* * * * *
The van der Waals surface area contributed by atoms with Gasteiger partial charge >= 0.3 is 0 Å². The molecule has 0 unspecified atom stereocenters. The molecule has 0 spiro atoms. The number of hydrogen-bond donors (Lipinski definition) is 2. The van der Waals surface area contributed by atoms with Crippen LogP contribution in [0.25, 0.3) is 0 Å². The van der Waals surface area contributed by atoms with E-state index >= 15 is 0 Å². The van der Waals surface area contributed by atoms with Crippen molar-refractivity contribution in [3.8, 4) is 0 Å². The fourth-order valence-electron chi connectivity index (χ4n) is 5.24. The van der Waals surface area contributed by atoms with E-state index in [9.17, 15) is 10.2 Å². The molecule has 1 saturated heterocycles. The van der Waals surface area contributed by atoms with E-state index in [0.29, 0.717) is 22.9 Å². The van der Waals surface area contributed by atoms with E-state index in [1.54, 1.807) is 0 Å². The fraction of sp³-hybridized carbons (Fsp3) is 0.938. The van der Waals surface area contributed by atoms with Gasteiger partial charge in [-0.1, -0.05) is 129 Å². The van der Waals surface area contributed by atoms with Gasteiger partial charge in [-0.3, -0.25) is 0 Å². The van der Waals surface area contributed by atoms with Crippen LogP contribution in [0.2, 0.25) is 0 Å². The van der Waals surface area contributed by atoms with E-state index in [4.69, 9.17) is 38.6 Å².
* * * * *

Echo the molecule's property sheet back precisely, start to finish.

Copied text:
The van der Waals surface area contributed by atoms with Gasteiger partial charge >= 0.3 is 0 Å². The molecule has 0 unspecified atom stereocenters. The molecule has 0 spiro atoms. The number of hydrogen-bond donors (Lipinski definition) is 2. The van der Waals surface area contributed by atoms with Crippen LogP contribution in [0.25, 0.3) is 0 Å². The van der Waals surface area contributed by atoms with E-state index >= 15 is 0 Å². The van der Waals surface area contributed by atoms with Crippen molar-refractivity contribution in [3.8, 4) is 0 Å². The fourth-order valence-electron chi connectivity index (χ4n) is 5.24. The van der Waals surface area contributed by atoms with E-state index in [9.17, 15) is 10.2 Å². The molecule has 1 saturated heterocycles. The van der Waals surface area contributed by atoms with E-state index in [0.29, 0.717) is 22.9 Å². The van der Waals surface area contributed by atoms with E-state index in [1.54, 1.807) is 0 Å². The fraction of sp³-hybridized carbons (Fsp3) is 0.938. The van der Waals surface area contributed by atoms with Gasteiger partial charge in [-0.1, -0.05) is 129 Å². The van der Waals surface area contributed by atoms with Gasteiger partial charge in [-0.3, -0.25) is 0 Å². The van der Waals surface area contributed by atoms with Crippen LogP contribution in [0.2, 0.25) is 0 Å². The van der Waals surface area contributed by atoms with E-state index in [4.69, 9.17) is 38.6 Å².